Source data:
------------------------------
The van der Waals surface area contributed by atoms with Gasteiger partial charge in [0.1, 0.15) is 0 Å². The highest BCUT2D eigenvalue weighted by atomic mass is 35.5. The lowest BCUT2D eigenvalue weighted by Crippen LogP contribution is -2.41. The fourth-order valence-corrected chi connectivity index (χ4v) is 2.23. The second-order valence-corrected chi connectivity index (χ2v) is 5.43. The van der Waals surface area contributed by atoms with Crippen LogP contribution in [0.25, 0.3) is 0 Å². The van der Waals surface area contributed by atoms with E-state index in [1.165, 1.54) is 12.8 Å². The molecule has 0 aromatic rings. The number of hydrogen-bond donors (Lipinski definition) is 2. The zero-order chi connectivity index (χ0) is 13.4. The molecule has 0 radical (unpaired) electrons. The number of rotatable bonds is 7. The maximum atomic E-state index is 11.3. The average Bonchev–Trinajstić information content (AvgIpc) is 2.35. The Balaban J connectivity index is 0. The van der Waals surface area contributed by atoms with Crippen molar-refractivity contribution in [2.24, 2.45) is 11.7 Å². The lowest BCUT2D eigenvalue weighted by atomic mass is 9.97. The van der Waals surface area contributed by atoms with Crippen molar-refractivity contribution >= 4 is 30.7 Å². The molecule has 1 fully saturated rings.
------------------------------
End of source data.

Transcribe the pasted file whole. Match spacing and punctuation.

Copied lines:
The van der Waals surface area contributed by atoms with Gasteiger partial charge in [0.1, 0.15) is 0 Å². The highest BCUT2D eigenvalue weighted by atomic mass is 35.5. The lowest BCUT2D eigenvalue weighted by Crippen LogP contribution is -2.41. The fourth-order valence-corrected chi connectivity index (χ4v) is 2.23. The second-order valence-corrected chi connectivity index (χ2v) is 5.43. The van der Waals surface area contributed by atoms with Crippen LogP contribution in [0.25, 0.3) is 0 Å². The van der Waals surface area contributed by atoms with E-state index in [1.165, 1.54) is 12.8 Å². The molecule has 0 aromatic rings. The number of hydrogen-bond donors (Lipinski definition) is 2. The zero-order chi connectivity index (χ0) is 13.4. The molecule has 0 radical (unpaired) electrons. The number of rotatable bonds is 7. The maximum atomic E-state index is 11.3. The average Bonchev–Trinajstić information content (AvgIpc) is 2.35. The Balaban J connectivity index is 0. The van der Waals surface area contributed by atoms with Crippen molar-refractivity contribution in [2.24, 2.45) is 11.7 Å². The lowest BCUT2D eigenvalue weighted by atomic mass is 9.97. The van der Waals surface area contributed by atoms with Crippen molar-refractivity contribution >= 4 is 30.7 Å². The molecule has 1 fully saturated rings.